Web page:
Geneva: The depleting ozone layer is well on track to recovery in the next few decades because of "concerted international action", according to an assessment report by UN Enviornment Programme and World Meterological Organisation.
Ozone layer, a fragile shield of gas, protects the Earth from harmful ultra-violet rays of the sun.
The Scientific Assessement of Ozone Depletion 2014, a study done by 300 scientist across the globe, says the actions taken under the Montreal Protocol on subtances that deplete the ozone layer are "enabling the return of the ozone layer to benchmark 1980 levels".
"Compliance of the report have led to decreases in the atmospheric abundance of gases, such as CFCs (chlorofluorocarbons) and halons, once used in products such as refrigerators, spray cans, insulation foam and fire suppression.
"Total column ozone declined over most of the globe during the 1980s and early 1990s. It has remained relatively unchanged since 2000, but there are recent indications of its future recovery," the report said.
The treaty was designed to decrease the production and consumption of ozone depleting substances -- many of these are also potent greenhouse gases -- in order to reduce their abundance in the atmosphere, and protect the layer.
The report stated: "In 1987, ozone depleting substances contributed about 10 gigatonnes CO2-equivalent emissions per year. The Montreal Protocol has reduced these emissions by 90 per cent. This decrease is about five times larger than the annual emissions reduction target for the first commitment period (2008?2012) of the Kyoto Protocol on climate change."
UN Under-Secretary-General and UNEP Executive Director Achim Steiner said: "There are positive indications that the ozone layer is on track to recovery towards the middle of the century. The Montreal Protocol, one of the world's most successful environmental treaties, has protected the stratospheric ozone layer and avoided enhanced UV radiation reaching the earth's surface.
"Without the Montreal Protocol and associated agreements, atmospheric levels of ozone depleting substances could have increased ten-fold by 2050."
According to global models, the Protocol will have prevented 2 million cases of skin cancer annually by 2030, averted damage to human eyes and immune systems, and protected wildlife and agriculture.
However, the assessment report cautions that the rapid increase in certain substitutes, which are themselves also potent greenhouse gases, has the potential to undermine these gains.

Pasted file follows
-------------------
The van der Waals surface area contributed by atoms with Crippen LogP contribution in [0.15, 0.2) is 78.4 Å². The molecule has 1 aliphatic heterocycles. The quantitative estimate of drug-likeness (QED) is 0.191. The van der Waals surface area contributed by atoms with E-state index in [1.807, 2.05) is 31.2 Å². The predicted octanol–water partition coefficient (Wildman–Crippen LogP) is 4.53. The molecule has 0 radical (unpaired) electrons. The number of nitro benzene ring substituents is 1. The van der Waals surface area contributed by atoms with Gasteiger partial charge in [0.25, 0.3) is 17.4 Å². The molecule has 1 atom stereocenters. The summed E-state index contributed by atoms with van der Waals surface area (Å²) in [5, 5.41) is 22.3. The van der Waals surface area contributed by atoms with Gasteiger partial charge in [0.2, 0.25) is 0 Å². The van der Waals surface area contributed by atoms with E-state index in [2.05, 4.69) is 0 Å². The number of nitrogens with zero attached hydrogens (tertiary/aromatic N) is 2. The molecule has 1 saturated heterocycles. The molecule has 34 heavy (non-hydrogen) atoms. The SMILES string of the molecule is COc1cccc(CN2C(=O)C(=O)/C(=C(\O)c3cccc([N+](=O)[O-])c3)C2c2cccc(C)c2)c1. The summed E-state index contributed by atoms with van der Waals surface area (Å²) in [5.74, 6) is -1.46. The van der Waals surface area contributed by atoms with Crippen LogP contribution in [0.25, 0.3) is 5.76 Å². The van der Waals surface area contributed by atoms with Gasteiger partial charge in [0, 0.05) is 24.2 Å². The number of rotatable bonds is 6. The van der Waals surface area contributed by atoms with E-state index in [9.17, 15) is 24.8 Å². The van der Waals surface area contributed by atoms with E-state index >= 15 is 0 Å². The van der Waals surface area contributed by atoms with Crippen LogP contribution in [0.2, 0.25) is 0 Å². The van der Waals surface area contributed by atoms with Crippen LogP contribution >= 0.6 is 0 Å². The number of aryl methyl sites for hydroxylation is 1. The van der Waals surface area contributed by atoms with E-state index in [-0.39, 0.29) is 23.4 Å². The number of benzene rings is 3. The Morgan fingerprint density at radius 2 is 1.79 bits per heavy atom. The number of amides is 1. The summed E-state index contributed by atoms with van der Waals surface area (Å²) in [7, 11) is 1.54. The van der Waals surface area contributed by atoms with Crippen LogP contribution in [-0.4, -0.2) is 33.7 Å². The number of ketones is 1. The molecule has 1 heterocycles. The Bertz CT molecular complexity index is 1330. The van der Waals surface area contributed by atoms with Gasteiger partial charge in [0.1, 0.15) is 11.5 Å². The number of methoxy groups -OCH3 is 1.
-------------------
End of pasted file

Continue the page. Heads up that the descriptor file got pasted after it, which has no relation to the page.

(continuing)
Another finding of the report was that the Antarctic ozone hole, which continues to occur each spring, is expected to continue occurring for the better part of this century as the ozone depleting substances persist in the atmosphere, even though their emissions have ceased.
Also, the Arctic stratosphere in winter or spring 2011 was particularly ozone depletion as expected under these conditions.
The WMO too came out in praise in the success of the Montreal Protocol.
"International action on the ozone layer is a major environmental success story," said WMO Secretary-General Michel Jarraud.
"This should encourage us to display the same level of urgency and unity to tackle the even greater challenge of climate change. This latest assessment provides solid science to policy-makers about the intricate relationship between ozone and climate and the need for mutually-supportive measures to protect life on earth for future generations," Jarraud said.
The assessment also notes that there are possible approaches to avoiding the harmful climate effects of these substitutes.
"Hydrofluorocarbons (HFCs) do not harm the ozone layer but many of them are potent greenhouse gases. They currently contribute about 0.5 gigatonnes of CO2-equivalent emissions per year. These emissions are growing at a rate of about 7 per cent per year. Left unabated, they can be expected the next decades.
"Replacements of the current mix of high-GWP HFCs with alternative compounds with low GWPs or not-in-kind technologies would limit this potential problem," the report said.
The report added that Carbon dioxide, Nitrous Oxide and Methane will have an increasing influence on the ozone layer in the second half of the 21st century.
"What happens to the ozone layer in the second half of the 21st century will largely depend on concentrations of CO2, methane and nitrous oxide ? the three main long-lived greenhouse gases in the atmosphere.
"Overall, CO2 and methane tend to increase global ozone levels. By contrast, nitrous oxide, a by-product of food production, is both a powerful greenhouse gas and an ozone depleting future ozone depletion," the report said.